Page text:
While many of us are still coming to terms with Generation X, Generation Y sneaks up on us unawares!  Leaders in missions will be starting to encounter this generation, and they’ll be starting to realise that Ys aren’t quite what they expected.  People working in short-term have been dealing with Ys for quite a while now, so will be coming to terms with the fact that they do things differently to previous generations, but these people are now coming through into doing long-term where their differences will be rubbing their leaders up the wrong way.

Generation Y is the unimaginative name given to the generation following on from Generation X, and consists of those born (roughly) from 1980 to 2000.  They’re also called Generation Next or Millennials, but I’ll stick to Y as it’s easier to spell.  These people grew up connected, having mobile phones and computers from their youngest days.  Their families may have been broken, leading to a highly important need to belong, but their parents will have invested heavily in them so they are used to getting feedback and encouragement.  They also grew up after the end of the cold war, so they were promised peace, but now find that their lives overshadowed by the war on terror.  This can lead them to distrust authority and value honesty, authenticity and integrity.

What are these people going to be like as your co-workers? Their workplace expectations are not that different from those of previous generations, but they are far more reluctant to toe the line in the way their parents or grandparents might have done.  Older people might think of them as lazy, uncommitted, overconfident, disrespectful and impatient, but those are the flip side of great strengths:

Lazy?  These people are digital natives.  Because they grew up in a multi-media world they are able to surf Facebook, send text messages, listen to music and get on with their work at the same time.  But they don’t live to work.  They’re flexible and will be more concerned about getting the overall task done than by being at their desk at the right time.  They might be working at home at 10pm, not because they’re workaholics, but just because it works better for them.

Uncommitted?  Well, they’re not committed to things just because you think they ought to be.  Duty is not a word that features frequently in their vocabulary.  But they will be highly committed to things they believe in, even though it may not look like it to older generations.  Their desire for authenticity leads them to reject much that is latently hypocritical, but when they find something genuine, they will embrace it.

Overconfident?  Because they’ve had a lot of positive parenting, Ys believe in themselves, and because they’ve seen through authority structures, they won’t tolerate spending ten years doing the filing before they’re allowed to have an opinion.  They believe they have a contribution and they don’t understand why they can’t make it now.

Disrespectful?  They respect people, not positions, so if you aren’t confident as a leader and hide behind your position, they’ll see through you.  They respect people who show that they care, make wise decisions, and don’t try to give them corporate flannel.  If they speak out of turn, it’s only because they can see a problem and haven’t had a good answer for it.

Impatient?   Ys were born connected.  They get the answers they want off the internet in seconds.  They instant message their friends.  They just want to get on with things without being held up.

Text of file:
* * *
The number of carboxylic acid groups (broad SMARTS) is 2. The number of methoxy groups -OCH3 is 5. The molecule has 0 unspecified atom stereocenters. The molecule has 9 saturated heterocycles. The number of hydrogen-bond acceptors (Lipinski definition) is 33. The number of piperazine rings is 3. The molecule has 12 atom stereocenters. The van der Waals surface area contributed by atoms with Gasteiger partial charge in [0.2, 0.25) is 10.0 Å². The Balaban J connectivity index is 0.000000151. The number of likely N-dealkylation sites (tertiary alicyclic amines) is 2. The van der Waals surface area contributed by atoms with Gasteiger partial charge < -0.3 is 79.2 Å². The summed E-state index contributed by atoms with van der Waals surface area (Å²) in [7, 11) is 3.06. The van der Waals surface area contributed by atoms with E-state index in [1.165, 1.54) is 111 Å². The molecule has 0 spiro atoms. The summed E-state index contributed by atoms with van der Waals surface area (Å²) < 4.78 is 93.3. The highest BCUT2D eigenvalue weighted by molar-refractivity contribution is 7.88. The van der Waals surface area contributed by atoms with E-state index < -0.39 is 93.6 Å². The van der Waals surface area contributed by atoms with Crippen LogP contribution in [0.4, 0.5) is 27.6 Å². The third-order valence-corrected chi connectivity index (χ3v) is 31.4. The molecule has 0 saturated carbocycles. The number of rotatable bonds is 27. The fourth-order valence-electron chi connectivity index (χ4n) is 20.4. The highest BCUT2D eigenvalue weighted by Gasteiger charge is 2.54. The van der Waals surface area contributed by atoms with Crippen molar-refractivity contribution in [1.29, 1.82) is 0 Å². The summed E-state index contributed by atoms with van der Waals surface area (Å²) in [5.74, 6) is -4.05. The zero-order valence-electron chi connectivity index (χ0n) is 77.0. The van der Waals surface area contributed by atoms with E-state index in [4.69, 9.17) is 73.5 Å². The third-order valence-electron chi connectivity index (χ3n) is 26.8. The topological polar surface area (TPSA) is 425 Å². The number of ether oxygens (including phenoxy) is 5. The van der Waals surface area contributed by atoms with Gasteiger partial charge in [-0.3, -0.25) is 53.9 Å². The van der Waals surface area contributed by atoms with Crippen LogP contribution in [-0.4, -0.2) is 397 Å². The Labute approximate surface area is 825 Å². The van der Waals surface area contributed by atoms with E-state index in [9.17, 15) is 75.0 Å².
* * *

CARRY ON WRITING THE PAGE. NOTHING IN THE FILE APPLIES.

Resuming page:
So as Ys become your partners in mission, how do you need to treat them?

Teamwork.  Their whole life is made up of connections, so the idea of working alone doesn’t exist.  They’ll share problems, bring in specialists, and network with anyone they need to.  So create a flexible team structure in which they can thrive and don’t tell them they can’t talk to someone in another office just because you have a territory dispute with another manager.

Managing.  Top-down hierarchies don’t work.  These people have had positive parenting.  Create for them an environment in which they can learn and develop skills.  Feedback to them regularly.  Don’t impose rules, explain reasons.  Don’t manage the process, mentor the person.

Communication.  Give them all the facts and explain why you’ve made a decision.  They need to know the reasons before they can believe.  Your answer doesn’t have to be 100% logical; you can bring in emotions as well.  Let them ask challenging questions.  When they see you communicate openly and honestly, and allow them to be part of the solution, they will trust you and become committed.

Fulfilment.  In the secular workplace, Generation Y is more concerned to find a job they can believe in than one that pays well (although they expect to be fairly remunerated!).  This is true in the Christian world as well.  You need to ensure that they believe in what they’re doing in order to get the best out of them, and try to make sure they feel they’ve been treated fairly.

Obviously, these are huge generalisations, and individual personalities differ greatly, but this information may help to explain to you why people under 30 seem to think and act strangely at times.  These generational characteristics may not be so pronounced in Christians, since they have also been subject to the unique influences of Christian discipleship and training in church, community and possibly Bible College.  However, they grew up in the same conditions as non-Christians, were educated together with them, and used the same media, so will demonstrate similar generational characteristics.  Get to know them better, and you’ll all end up working better together.